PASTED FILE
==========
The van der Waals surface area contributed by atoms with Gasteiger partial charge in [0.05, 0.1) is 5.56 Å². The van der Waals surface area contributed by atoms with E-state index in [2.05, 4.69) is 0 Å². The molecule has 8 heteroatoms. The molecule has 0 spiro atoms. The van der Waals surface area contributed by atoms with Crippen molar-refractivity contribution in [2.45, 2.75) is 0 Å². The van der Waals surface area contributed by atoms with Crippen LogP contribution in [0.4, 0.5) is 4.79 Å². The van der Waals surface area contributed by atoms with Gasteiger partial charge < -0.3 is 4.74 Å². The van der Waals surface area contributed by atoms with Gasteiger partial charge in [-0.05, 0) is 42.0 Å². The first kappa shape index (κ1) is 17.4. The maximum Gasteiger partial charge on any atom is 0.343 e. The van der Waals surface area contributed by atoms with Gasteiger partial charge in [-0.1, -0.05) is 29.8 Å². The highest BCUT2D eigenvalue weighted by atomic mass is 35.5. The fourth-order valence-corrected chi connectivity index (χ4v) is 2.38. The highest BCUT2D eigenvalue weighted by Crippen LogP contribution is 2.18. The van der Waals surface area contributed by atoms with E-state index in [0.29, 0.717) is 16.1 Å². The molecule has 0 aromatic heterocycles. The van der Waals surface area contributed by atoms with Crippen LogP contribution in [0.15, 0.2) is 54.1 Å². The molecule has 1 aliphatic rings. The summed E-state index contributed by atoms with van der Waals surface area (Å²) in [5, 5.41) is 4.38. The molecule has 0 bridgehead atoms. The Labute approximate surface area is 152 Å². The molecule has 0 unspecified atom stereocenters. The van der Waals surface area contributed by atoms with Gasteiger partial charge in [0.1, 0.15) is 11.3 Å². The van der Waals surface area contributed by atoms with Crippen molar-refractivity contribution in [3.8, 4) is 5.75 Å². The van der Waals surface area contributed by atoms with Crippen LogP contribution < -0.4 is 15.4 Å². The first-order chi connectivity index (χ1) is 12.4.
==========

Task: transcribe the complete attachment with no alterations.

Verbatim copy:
The van der Waals surface area contributed by atoms with Gasteiger partial charge in [0.05, 0.1) is 5.56 Å². The van der Waals surface area contributed by atoms with E-state index in [2.05, 4.69) is 0 Å². The molecule has 8 heteroatoms. The molecule has 0 spiro atoms. The van der Waals surface area contributed by atoms with Crippen molar-refractivity contribution in [2.45, 2.75) is 0 Å². The van der Waals surface area contributed by atoms with Crippen LogP contribution in [0.4, 0.5) is 4.79 Å². The van der Waals surface area contributed by atoms with Gasteiger partial charge < -0.3 is 4.74 Å². The van der Waals surface area contributed by atoms with Gasteiger partial charge in [-0.05, 0) is 42.0 Å². The first kappa shape index (κ1) is 17.4. The maximum Gasteiger partial charge on any atom is 0.343 e. The van der Waals surface area contributed by atoms with Gasteiger partial charge in [-0.1, -0.05) is 29.8 Å². The highest BCUT2D eigenvalue weighted by atomic mass is 35.5. The fourth-order valence-corrected chi connectivity index (χ4v) is 2.38. The highest BCUT2D eigenvalue weighted by Crippen LogP contribution is 2.18. The van der Waals surface area contributed by atoms with E-state index in [0.29, 0.717) is 16.1 Å². The molecule has 0 aromatic heterocycles. The van der Waals surface area contributed by atoms with Crippen LogP contribution in [0.15, 0.2) is 54.1 Å². The molecule has 1 aliphatic rings. The summed E-state index contributed by atoms with van der Waals surface area (Å²) in [5, 5.41) is 4.38. The molecule has 0 bridgehead atoms. The Labute approximate surface area is 152 Å². The molecule has 0 unspecified atom stereocenters. The van der Waals surface area contributed by atoms with Gasteiger partial charge in [0.1, 0.15) is 11.3 Å². The van der Waals surface area contributed by atoms with Crippen molar-refractivity contribution in [3.8, 4) is 5.75 Å². The van der Waals surface area contributed by atoms with Crippen LogP contribution < -0.4 is 15.4 Å². The first-order chi connectivity index (χ1) is 12.4.